A cheque dated July 18th, 1945, made out in the sum of $100 and drawn on the account of Errol Flynn, and boldly signed by him with a fountain pen.
One of the most handsome and romantic leading men in Hollywood, Errol Flynn will always be remembered as the archetypal swashbuckling, devil-may-care hero, a larger than life character whose flamboyant, hedonistic lifestyle was grist to the media mill. Born in Hobart, Tasmania, as a young man he moved to New Guinea, where he prospected for gold, smuggled diamonds and bought a tobacco plantation - which failed. A copper mining venture also failed, and in 1933 he left for England intent on becoming an actor. He got a job with the Northampton Repertory company, and the next year, whilst making a movie at Warner Bros. Teddington studios, was signed to a contract and shipped to America. On the transatlantic voyage he met his first wife, the French star Lili Damita. For his U.S. debut Warners teamed him with Olivia DeHavilland in ‘Captain Blood’ and it made stars of both of them. The director, Michael Curtiz, was responsible for shaping Flynn’s screen image, and over the next few years the pair made a string of successful movies. Although kept well hidden from the public so as not to tarnish his clean-cut screen persona, it was an open secret in Hollywood that Flynn ( who was reputedly 'hung like a donkey') had a voracious sexual appetite and enjoyed countless affairs, flings, and trysts with women. In November 1942 teenagers Betty Hansen & Peggy Satterlee accused him of statutory rape, but he was cleared of the crime, and the incident only served to enhance his reputation as a ladies’ man.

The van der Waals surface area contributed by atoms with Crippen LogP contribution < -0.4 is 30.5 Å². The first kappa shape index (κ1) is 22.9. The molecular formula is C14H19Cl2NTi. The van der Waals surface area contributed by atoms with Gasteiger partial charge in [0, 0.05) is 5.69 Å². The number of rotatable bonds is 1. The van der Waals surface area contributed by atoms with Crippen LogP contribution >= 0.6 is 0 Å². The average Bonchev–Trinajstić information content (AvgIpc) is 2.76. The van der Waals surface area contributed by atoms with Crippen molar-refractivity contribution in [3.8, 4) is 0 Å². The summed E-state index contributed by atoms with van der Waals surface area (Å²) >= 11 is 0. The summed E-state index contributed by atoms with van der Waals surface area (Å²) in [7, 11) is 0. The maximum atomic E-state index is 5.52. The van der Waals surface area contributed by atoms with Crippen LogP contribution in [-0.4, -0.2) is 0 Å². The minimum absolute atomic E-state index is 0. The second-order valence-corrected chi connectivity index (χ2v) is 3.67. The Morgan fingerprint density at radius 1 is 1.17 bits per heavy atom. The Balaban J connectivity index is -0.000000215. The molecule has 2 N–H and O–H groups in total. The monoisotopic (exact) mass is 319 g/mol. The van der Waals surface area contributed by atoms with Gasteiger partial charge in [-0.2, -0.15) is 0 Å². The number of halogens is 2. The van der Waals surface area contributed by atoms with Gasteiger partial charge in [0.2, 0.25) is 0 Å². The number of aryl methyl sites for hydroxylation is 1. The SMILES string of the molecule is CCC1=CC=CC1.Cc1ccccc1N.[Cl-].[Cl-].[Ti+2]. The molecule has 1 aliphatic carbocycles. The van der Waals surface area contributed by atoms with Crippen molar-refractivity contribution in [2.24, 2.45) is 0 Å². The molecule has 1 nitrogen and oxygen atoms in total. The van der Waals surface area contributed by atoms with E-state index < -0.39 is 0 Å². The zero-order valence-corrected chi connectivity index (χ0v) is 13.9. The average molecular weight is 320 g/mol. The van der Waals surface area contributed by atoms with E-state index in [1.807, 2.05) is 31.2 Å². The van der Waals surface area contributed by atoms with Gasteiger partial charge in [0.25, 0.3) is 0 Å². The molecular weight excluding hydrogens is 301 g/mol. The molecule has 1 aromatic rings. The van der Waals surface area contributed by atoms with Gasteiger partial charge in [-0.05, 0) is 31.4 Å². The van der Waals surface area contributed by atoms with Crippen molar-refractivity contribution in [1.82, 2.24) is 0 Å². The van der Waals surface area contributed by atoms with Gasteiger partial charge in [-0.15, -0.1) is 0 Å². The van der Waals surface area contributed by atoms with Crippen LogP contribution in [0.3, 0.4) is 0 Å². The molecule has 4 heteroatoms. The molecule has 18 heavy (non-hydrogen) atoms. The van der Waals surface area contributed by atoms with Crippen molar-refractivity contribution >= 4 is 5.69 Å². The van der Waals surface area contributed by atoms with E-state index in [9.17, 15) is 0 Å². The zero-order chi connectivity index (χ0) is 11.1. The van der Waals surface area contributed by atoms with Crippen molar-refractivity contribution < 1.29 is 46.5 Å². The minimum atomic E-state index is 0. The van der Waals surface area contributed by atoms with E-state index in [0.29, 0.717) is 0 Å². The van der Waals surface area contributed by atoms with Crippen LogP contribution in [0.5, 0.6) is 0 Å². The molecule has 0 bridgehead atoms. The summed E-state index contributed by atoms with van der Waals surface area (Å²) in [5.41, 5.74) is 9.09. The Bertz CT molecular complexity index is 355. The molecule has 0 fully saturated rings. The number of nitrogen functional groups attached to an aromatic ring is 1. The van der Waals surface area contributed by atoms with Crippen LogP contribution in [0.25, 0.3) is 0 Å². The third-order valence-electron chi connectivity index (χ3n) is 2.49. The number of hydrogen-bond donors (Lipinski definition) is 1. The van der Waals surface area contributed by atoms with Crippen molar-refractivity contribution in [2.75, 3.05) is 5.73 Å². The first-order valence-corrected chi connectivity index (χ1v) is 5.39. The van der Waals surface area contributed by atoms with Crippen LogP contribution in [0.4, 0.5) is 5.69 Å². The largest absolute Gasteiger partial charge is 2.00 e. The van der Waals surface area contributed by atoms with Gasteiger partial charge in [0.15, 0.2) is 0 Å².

After America entered World War II Flynn was often criticized for his failure to enlist while continuing to play war heroes in movies. In fact he had attempted to join every arm of the services but been rejected. The studios failure to counter the criticism was due to a desire to hide the state of Flynn’s health. Despite being perceived as a virile, all-action daredevil, he actually suffered from an enlarged heart (which had already resulted in several previous heart attacks), recurrent malaria, tuberculosis and a drink problem.
By the 1950s heavy alcohol and drug abuse left him prematurely aged and bloated, and he was on the downward slope, living in Jamaica with his third wife Patrice Wymore. They separated in 1957 and Flynn started courting a 15-year-old aspiring actress, Beverly Aadland. During a trip together to Vancouver, British Columbia, to sell his yacht, he suffered a heart attack and died.
Errol Flynn #2
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